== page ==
I have focused my write-up on the issues in Puerto Rico because I believe the set-back from the hurricanes created an overhang that has only recently been removed and these issues were obviously not addressed in previous write-ups which were posted before the incidents.  I don’t want to repeat too much of the substance pertaining to the other critical parts of the business but briefly describe below the other components of the HMTV portfolio.

·      Cinelatino: the leading Spanish-language cable movie network with over 20M subscribers across the U.S., Latin America, and Canada.  Cinelatino is the second highest-rated Spanish language cable network in the U.S. 

·      WAPA America: distributed to 4.4M subscribers, excluding digital basic subs, WAPA America is primarily targeted to Puerto Ricans and other Caribbean Hispanics living in the U.S. with over sixty hours of news and entertainment programming produced by WAPA.  It is notable that this network grew substantially pursuant to the hurricanes as cable systems realized there was increased demand.  The increased viewership drove double-digit advertising growth.

·      Pasiones: distributed to over 20M subscribers across Latin America and the U.S., this network is focused on programming the most popular telenovelas and serialized dramas.  Ratings strength has recently been evidenced by growth of 11% during Q1 and 42% during Q2.

·      Centroamerica TV:  distributed to 4.3M subscribers in the U.S., this network targets the third largest U.S. Hispanic group which is also the fastest growing segment of the U.S. Hispanic population.  Ratings strength has recently been evidenced by growth of 18% during Q1 and 38% during Q2. The strength during Q2 is particularly impressive against the strong competition from the World Cup.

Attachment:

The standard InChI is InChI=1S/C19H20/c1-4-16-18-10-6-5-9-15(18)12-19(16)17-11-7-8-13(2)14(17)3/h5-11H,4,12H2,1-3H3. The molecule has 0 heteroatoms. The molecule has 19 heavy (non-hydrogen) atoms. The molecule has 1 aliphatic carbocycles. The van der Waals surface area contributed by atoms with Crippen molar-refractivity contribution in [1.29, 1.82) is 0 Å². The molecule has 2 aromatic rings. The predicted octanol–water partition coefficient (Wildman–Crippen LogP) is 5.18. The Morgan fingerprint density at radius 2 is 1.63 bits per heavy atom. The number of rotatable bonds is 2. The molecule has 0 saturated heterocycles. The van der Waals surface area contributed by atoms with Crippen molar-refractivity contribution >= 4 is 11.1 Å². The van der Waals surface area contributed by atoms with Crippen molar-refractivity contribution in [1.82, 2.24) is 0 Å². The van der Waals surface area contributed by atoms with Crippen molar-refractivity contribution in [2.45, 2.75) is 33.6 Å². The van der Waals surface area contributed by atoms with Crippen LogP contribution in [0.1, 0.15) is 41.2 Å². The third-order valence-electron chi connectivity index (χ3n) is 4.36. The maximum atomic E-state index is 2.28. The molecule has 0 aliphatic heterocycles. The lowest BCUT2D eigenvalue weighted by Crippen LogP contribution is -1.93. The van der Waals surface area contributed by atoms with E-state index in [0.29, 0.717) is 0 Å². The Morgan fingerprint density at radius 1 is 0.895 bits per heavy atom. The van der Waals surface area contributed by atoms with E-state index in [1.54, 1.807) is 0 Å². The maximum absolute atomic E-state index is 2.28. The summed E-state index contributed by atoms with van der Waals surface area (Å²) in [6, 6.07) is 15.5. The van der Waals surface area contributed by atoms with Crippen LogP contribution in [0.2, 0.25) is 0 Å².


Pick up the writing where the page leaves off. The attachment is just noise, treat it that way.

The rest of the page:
·      Television Dominicana:  distributed to 2M subscribers in the U.S., this network targets the fourth largest U.S. Hispanic group.  During the latter part of June, this network received carriage on U-verse which has yet to impact HMTV’s financial performance but management cited will be a positive impact in the low six figures.

There is likely to be much value ultimately generated from HMTV’s investment strategy which includes Canal Uno, PANTAYA, and REMEZCLA.  I later describe my simplistic and conservative approach to valuing these investments and therefore won’t try to frame the upside potential of each (there are others who have framed their perspective in the previous VIC posting) but I am confident that my baseline of just $65M will be exceeded and is therefore potential upside to my return target of 40%.

With regards to Canal Uno, HMTV owns 40% of this broadcast television network in Colombia.  Management envisions a double-digit share by year-end and is already generating 15% during certain day parts with an overall 9% share.  A key component of any investment is management execution and HMTV’s management is seizing the opportunity in Colombia to orchestrate a turnaround similar to what they did at Telemundo and at WAPA.  Each market is obviously different but those experiences from previous playbooks enhances the probability of a successful outcome with Canal Uno.  Furthermore, Canal Uno can be very successful for shareholders without becoming number one in the market like HMTV’s management was able to effectuate with WAPA within two years.  Among the items that management has already identified as being a relatively easy improvement is the fact that commercial breaks in Colombia historically run for over ten minutes.  Management has already begun to modify the implement a 3-4 minute commercial break which of course enhances the quality of the viewing experience for the audience.